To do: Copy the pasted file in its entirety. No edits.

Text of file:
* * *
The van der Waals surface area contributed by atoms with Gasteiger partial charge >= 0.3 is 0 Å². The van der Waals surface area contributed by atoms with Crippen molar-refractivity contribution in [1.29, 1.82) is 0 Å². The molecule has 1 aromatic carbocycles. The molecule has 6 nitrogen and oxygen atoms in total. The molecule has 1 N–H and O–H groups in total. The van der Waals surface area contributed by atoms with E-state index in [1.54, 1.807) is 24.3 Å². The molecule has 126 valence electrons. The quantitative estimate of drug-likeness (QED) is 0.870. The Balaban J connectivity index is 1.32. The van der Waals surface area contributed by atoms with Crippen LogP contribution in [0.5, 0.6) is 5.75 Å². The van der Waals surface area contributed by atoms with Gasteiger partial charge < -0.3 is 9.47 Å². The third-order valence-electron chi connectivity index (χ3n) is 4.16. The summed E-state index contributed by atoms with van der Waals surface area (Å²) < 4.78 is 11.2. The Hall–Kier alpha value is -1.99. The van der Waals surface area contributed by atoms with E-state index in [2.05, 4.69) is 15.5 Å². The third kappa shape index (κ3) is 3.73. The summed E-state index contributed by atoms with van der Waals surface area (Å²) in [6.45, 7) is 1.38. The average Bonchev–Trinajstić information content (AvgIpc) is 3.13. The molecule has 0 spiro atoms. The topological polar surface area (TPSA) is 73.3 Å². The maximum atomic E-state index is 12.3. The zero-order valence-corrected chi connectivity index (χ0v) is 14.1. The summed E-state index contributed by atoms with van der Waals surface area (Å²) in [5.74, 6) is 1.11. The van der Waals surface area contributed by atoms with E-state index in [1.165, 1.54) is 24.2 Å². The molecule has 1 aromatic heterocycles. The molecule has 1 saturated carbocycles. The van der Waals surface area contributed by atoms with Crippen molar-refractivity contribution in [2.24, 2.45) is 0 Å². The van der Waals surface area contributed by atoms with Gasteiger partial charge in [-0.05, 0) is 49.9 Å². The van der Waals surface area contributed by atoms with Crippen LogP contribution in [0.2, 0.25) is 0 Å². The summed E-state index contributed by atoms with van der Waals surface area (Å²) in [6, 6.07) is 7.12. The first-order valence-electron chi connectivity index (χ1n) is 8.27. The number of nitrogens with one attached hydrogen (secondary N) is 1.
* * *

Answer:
The van der Waals surface area contributed by atoms with Gasteiger partial charge >= 0.3 is 0 Å². The van der Waals surface area contributed by atoms with Crippen molar-refractivity contribution in [1.29, 1.82) is 0 Å². The molecule has 1 aromatic carbocycles. The molecule has 6 nitrogen and oxygen atoms in total. The molecule has 1 N–H and O–H groups in total. The van der Waals surface area contributed by atoms with E-state index in [1.54, 1.807) is 24.3 Å². The molecule has 126 valence electrons. The quantitative estimate of drug-likeness (QED) is 0.870. The Balaban J connectivity index is 1.32. The van der Waals surface area contributed by atoms with Crippen LogP contribution in [0.5, 0.6) is 5.75 Å². The van der Waals surface area contributed by atoms with Gasteiger partial charge < -0.3 is 9.47 Å². The third-order valence-electron chi connectivity index (χ3n) is 4.16. The summed E-state index contributed by atoms with van der Waals surface area (Å²) < 4.78 is 11.2. The Hall–Kier alpha value is -1.99. The van der Waals surface area contributed by atoms with E-state index in [2.05, 4.69) is 15.5 Å². The third kappa shape index (κ3) is 3.73. The summed E-state index contributed by atoms with van der Waals surface area (Å²) in [6.45, 7) is 1.38. The average Bonchev–Trinajstić information content (AvgIpc) is 3.13. The molecule has 0 spiro atoms. The topological polar surface area (TPSA) is 73.3 Å². The maximum atomic E-state index is 12.3. The zero-order valence-corrected chi connectivity index (χ0v) is 14.1. The summed E-state index contributed by atoms with van der Waals surface area (Å²) in [5.74, 6) is 1.11. The van der Waals surface area contributed by atoms with E-state index in [1.165, 1.54) is 24.2 Å². The molecule has 1 aromatic heterocycles. The molecule has 1 saturated carbocycles. The van der Waals surface area contributed by atoms with Crippen molar-refractivity contribution in [2.24, 2.45) is 0 Å². The van der Waals surface area contributed by atoms with Gasteiger partial charge in [-0.05, 0) is 49.9 Å². The van der Waals surface area contributed by atoms with Crippen LogP contribution in [0.2, 0.25) is 0 Å². The summed E-state index contributed by atoms with van der Waals surface area (Å²) in [6, 6.07) is 7.12. The first-order valence-electron chi connectivity index (χ1n) is 8.27. The number of nitrogens with one attached hydrogen (secondary N) is 1.